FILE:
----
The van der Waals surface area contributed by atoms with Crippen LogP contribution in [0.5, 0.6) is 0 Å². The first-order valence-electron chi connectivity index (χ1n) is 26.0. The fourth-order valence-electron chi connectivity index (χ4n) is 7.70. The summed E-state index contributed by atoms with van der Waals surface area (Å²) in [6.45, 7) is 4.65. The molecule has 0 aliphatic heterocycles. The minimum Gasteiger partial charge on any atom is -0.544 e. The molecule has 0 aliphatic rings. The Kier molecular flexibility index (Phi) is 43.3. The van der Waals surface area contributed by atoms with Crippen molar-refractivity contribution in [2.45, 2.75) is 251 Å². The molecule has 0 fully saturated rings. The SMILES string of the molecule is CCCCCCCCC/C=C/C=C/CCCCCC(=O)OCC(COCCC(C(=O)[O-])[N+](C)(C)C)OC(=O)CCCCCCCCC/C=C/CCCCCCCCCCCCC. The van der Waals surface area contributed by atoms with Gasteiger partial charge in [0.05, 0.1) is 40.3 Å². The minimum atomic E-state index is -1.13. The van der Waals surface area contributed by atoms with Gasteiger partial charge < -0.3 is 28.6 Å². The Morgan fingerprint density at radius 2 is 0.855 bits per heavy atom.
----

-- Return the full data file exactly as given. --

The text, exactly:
The van der Waals surface area contributed by atoms with Crippen LogP contribution in [0.5, 0.6) is 0 Å². The first-order valence-electron chi connectivity index (χ1n) is 26.0. The fourth-order valence-electron chi connectivity index (χ4n) is 7.70. The summed E-state index contributed by atoms with van der Waals surface area (Å²) in [6.45, 7) is 4.65. The molecule has 0 aliphatic heterocycles. The minimum Gasteiger partial charge on any atom is -0.544 e. The molecule has 0 aliphatic rings. The Kier molecular flexibility index (Phi) is 43.3. The van der Waals surface area contributed by atoms with Crippen molar-refractivity contribution in [2.45, 2.75) is 251 Å². The molecule has 0 fully saturated rings. The SMILES string of the molecule is CCCCCCCCC/C=C/C=C/CCCCCC(=O)OCC(COCCC(C(=O)[O-])[N+](C)(C)C)OC(=O)CCCCCCCCC/C=C/CCCCCCCCCCCCC. The van der Waals surface area contributed by atoms with Gasteiger partial charge in [0.05, 0.1) is 40.3 Å². The minimum atomic E-state index is -1.13. The van der Waals surface area contributed by atoms with Gasteiger partial charge < -0.3 is 28.6 Å². The Morgan fingerprint density at radius 2 is 0.855 bits per heavy atom.